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By logic - / Monday 18 January 2016 15:16 / United Kingdom
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By  keifman7  |  17

If this keeps happening, either tell her off or move out. Sorry, OP

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  stingray112  |  24

You never know what's going to happen in Mario Party 8

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  MamaChey  |  17

Naw, it's a fine plan! Obviously, the nimrod of a landlord has no common sense. He/she would never catch on that OP is humiliating them, making it even more fun and hilarious!!! GO FOR IT!

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  oreoeater  |  21

I'm pretty sure that's a lot more expensive than just running a bath

By  emeraldisle  |  30

Does she not realise she uses more water to take a bath than you filling up a kettle?

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  ThrottleJockey  |  31

Yup, nothing is more relaxing than making a cup of tea... with a 55 gallon drum for a tea cup. Ooh! You could drink it and she could bathe in it. It's a win win for everyone!

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  trollcrusher  |  17

Well, bathing daily is just part of having good hygeine, and good hygeine is generally demanded by modern society. So while taking a bath or a shower is more of a necessity in daily life for most people, drinking tea or a hot beverage from a kettle is really just a luxury. So the comparison between a necessity and a luxury isn't a good one to make. I can only conjecture, and I can't assume that taking a bath uses more water than a shower in the case of the FML. Some people like to wash off and relax for long periods of time in the shower, and the water used can easily surpass the amount used in a bath (especially when the bath is only filled with a few inches of water). There are plenty of factors involved though, such as the flow rate of the shower nozzle and the volume of the bathtub. I'm not sure if OP could've accurately concluded how much water was being used in each of these daily baths, and I certainly can't. So I have no grounds to think the landlady is hypocritical, just very anal about water conservation in her house. Aside from my ramblings, I do feel sorry for OP... having to limit the water in your kettle does seem a little ridiculous.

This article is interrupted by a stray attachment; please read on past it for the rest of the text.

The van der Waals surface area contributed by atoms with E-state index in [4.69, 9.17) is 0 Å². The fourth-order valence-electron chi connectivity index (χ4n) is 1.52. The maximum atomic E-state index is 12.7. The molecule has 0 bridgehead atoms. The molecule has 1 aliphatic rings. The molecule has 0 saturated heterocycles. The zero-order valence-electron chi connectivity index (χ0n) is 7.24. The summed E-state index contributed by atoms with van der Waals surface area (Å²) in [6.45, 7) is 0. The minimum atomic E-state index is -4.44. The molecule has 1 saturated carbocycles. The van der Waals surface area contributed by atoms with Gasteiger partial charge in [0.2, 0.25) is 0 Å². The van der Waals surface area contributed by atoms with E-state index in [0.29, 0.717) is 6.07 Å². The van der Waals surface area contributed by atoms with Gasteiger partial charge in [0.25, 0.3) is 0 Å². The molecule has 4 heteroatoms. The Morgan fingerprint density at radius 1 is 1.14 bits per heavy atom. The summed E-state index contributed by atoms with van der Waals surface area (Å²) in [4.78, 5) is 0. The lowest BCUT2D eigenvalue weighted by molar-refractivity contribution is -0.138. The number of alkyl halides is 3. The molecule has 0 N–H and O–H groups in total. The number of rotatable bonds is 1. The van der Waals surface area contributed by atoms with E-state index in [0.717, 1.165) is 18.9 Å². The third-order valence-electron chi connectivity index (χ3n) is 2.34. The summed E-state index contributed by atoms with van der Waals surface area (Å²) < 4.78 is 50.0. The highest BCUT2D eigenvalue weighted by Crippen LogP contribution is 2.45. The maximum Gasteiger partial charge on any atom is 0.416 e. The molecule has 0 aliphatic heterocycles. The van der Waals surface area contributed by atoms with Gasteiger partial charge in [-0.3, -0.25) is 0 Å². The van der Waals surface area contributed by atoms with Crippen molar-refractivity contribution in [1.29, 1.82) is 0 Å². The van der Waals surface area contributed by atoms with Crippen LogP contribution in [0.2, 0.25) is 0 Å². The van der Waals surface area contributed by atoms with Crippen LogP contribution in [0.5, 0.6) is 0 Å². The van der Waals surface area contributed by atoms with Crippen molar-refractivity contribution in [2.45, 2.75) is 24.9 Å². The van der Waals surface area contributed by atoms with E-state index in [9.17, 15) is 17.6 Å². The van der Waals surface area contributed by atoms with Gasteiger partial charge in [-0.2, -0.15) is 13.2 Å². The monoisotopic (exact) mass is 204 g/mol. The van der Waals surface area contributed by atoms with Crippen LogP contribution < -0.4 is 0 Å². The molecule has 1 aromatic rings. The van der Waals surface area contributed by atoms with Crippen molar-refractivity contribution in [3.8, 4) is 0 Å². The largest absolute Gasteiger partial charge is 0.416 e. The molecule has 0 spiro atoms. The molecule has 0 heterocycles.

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  Ms_ValS  |  27

#62 Baths are a luxury. Showers are a necessity. I'm always surprised at how long it takes for a tap at full blast to fill a bathtub even just halfway.

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  Poppleton99  |  9

Yeah, seriously though. It would make sense to fill up a bath when you are planning on being in it for longer than 20 minutes but most showers only take 5-10 minutes which uses less water.

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  ShadowStarEXE  |  35

#92 Wouldn't it depend on the size of the tub in question? I have a ridiculously short tub that maybe only comes up to my kneecaps in height. It takes a few short minutes for it to fill up.

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  trollcrusher  |  17

@67 I suppose I can see how you got that out of my comment. I was basically saying I sympathize with OP, but there are many variables to the situation. And since I saw several comments making certain assumptions, I thought it would be appropriate and constructive to point out that we can't make a lot of assumptions, and why. I'm sorry you didn't pick up on that, I was rather tired when I commented... it ended up a bit wordy and lacked direction.

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  trollcrusher  |  17

@74 The concept of luxury vs necessity was one of the first things I addressed. Apparently baths have special connotations for you, because I wouldn't view them as any more of a luxury than a shower. They are both common forms of cleansing your body, which is a necessity. In this context, I believe the "luxury" would be whichever option uses more water. And what I was getting at in my verbose comment earlier is that there are too many variables to assume whether a bath uses the most water or not. I could have been even more explicit with my first comment, but I didn't want to make it absurdly long... it looks like my pathetic attempt at brevity just left a lot of people misunderstanding me.

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